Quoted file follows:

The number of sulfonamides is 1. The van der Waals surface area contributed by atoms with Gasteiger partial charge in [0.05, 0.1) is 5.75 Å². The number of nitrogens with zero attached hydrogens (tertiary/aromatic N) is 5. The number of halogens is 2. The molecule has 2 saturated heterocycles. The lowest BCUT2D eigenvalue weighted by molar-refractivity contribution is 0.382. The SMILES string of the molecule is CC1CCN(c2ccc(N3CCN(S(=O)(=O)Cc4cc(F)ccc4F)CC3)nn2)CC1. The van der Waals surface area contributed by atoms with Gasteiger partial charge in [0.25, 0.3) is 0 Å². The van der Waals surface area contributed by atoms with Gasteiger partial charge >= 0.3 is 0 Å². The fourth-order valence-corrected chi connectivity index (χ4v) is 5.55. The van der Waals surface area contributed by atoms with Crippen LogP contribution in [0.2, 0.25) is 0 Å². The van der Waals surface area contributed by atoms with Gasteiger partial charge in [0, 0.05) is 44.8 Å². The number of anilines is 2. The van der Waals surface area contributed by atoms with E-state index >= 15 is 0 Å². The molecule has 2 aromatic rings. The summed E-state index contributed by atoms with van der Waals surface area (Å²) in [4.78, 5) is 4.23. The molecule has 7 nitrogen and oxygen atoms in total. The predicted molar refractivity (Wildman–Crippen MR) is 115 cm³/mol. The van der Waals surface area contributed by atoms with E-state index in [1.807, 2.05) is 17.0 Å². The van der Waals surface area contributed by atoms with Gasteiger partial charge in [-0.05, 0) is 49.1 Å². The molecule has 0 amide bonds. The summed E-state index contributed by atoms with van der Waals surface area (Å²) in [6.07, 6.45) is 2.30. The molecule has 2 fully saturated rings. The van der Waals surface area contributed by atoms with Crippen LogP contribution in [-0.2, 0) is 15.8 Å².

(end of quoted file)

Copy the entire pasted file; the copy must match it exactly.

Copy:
The number of sulfonamides is 1. The van der Waals surface area contributed by atoms with Gasteiger partial charge in [0.05, 0.1) is 5.75 Å². The number of nitrogens with zero attached hydrogens (tertiary/aromatic N) is 5. The number of halogens is 2. The molecule has 2 saturated heterocycles. The lowest BCUT2D eigenvalue weighted by molar-refractivity contribution is 0.382. The SMILES string of the molecule is CC1CCN(c2ccc(N3CCN(S(=O)(=O)Cc4cc(F)ccc4F)CC3)nn2)CC1. The van der Waals surface area contributed by atoms with Gasteiger partial charge in [0.25, 0.3) is 0 Å². The van der Waals surface area contributed by atoms with Gasteiger partial charge >= 0.3 is 0 Å². The fourth-order valence-corrected chi connectivity index (χ4v) is 5.55. The van der Waals surface area contributed by atoms with Crippen LogP contribution in [0.2, 0.25) is 0 Å². The van der Waals surface area contributed by atoms with Gasteiger partial charge in [0, 0.05) is 44.8 Å². The number of anilines is 2. The van der Waals surface area contributed by atoms with E-state index >= 15 is 0 Å². The molecule has 2 aromatic rings. The summed E-state index contributed by atoms with van der Waals surface area (Å²) in [4.78, 5) is 4.23. The molecule has 7 nitrogen and oxygen atoms in total. The predicted molar refractivity (Wildman–Crippen MR) is 115 cm³/mol. The van der Waals surface area contributed by atoms with E-state index in [1.807, 2.05) is 17.0 Å². The van der Waals surface area contributed by atoms with Gasteiger partial charge in [-0.05, 0) is 49.1 Å². The molecule has 0 amide bonds. The summed E-state index contributed by atoms with van der Waals surface area (Å²) in [6.07, 6.45) is 2.30. The molecule has 2 fully saturated rings. The van der Waals surface area contributed by atoms with Crippen LogP contribution in [-0.2, 0) is 15.8 Å².